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Balance rights of children, egg donors and intended parents

Posted on September 23rd, 2009 in Egg Donation | No Comments »

One of my areas of interest is how to balance the rights of the future child with that of the egg donor and the intended parents.

I had an example this year when, this Spring, I represented my client for the second time in 23 years – the first time as a nine month old, born in another state, when I finalized his MA adoption in 1986 and the second time in 2009 when I petitioned the MA Probate and Family Court to appoint a Guardian Ad Litem to find the birth mother since my client had a severe genetically related medical condition and faced major surgery unless his treating physicians could obtain more medical information on how this condition was treated with my client’s blood relatives who had this condition. The out of state adoption agency, which had the most complete records, had gone out of business and my 23 year old records were long gone (MA requires attorneys to keeps files for 6 years from completion of the legal matter). Long story short, the court appointed GAL found the birth mother and it turned out that she and her two daughters had been looking for my client – excellent medical and social ending.

How should we provide, at a minimum, for contact routes which will survive the test of time as here – say 10 years plus after the birth of the child via egg donation?

Some suggestions for ART agreement drafters

Posted on May 19th, 2009 in Egg Donation | 3 Comments »

1. Have it notarized

Egg donor and gestational surrogacy agreements attempt to set forth, in a logical and hopefully balanced way, the understandings and responsibilities between usually non-attorney parties in a context of potentially great anxiety around the issues of infertility and longing for parenthood. It is therefore critical that all reasonable efforts be made to ensure that the parties understand the contours of the legal relationship which these agreements are establishing between them. For this reason, it is considered good practice that each of the parties are represented by counsel (with husband and wife permitted to share counsel in the absence of actual or suspected irresolvable conflict between them) with regard to the issues addressed in the agreement.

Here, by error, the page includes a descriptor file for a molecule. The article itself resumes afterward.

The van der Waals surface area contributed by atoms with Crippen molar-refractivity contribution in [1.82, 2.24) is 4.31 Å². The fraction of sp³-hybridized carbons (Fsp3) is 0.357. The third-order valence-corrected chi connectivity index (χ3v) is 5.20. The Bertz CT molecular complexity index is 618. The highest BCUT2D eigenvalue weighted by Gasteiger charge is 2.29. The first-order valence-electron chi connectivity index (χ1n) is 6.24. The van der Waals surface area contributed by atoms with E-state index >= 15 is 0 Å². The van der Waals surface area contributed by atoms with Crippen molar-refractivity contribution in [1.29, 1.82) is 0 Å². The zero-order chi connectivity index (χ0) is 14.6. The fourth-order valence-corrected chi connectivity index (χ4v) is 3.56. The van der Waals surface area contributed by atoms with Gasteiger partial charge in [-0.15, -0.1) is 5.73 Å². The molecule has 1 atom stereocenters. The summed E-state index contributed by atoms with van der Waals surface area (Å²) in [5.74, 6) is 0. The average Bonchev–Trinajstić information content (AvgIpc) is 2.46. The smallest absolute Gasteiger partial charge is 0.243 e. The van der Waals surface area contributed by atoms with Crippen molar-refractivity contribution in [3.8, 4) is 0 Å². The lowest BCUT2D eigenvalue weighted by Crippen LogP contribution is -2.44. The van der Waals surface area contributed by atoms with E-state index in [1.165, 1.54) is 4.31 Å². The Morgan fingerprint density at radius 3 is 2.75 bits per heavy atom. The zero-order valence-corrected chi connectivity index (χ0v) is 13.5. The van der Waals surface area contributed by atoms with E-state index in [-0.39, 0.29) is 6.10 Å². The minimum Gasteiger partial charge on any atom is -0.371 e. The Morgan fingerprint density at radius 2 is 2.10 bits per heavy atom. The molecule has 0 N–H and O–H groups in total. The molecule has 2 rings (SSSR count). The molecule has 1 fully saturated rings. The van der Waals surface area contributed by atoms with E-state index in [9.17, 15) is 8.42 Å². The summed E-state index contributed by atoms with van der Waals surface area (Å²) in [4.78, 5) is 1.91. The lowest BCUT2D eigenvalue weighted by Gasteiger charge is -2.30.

Many agreements provide simply that the parties sign and date the agreements. In the case of egg donor agreements, where all parties have code numbers, the execution of the agreement usually features the signatory’s code number rather than actual name.

A potential legal problem presented by this procedure is if there is an alleged substantial breach of the agreement by one party (or parties) leading to an effort by the other party (or parties) to seek sanctions under the agreement. In order to enforce or seek sanctions under the agreement, the potential plaintiff(s) must prove the identity of the defendant signatory(ies) and that same understood the agreement. This is made more difficult if the parties do not execute the document before a notary public, who requires legally cognizable identification by the signatory and who asks if the signatory is signing the document of same’s free will and with full understanding thereof.

Where signatory names are confidential, the notary public execution page can be maintained separately so that the confidentiality of the signatories is maintained, with sanitized copies of same provided to counsel for the other party (parties).

2. Egg donation agreements – reporting of future health issues – make it both ways

Most egg donation or ovum donation agreements include a health notification provision which states that if a child is born as a result of the egg donation and an unforeseen health problem arises, the parties should communicate with regard to same via the matching agency or counsel. This language should be made more specific and set forth that the egg donor is obliged to contact the matching agency or counsel should she become aware, at any future time, of a medical condition, which could affect the child born of her egg, of which she was unaware at the time of her egg donation and which was not revealed during the medical screening which occurred at the time of her egg donation. Similarly, there should be specific language that the intended parents of a child born from egg donation are obliged to notify the egg donor, through the matching agency or counsel, of any previously unknown medical condition of the child which could result from a medical or genetic condition of the egg donor so that she will be made aware of same given its potential relevance to her health and that of any future children conceived by her donation of eggs or conceived by and parented by her.

Herbert D. Friedman, Esq.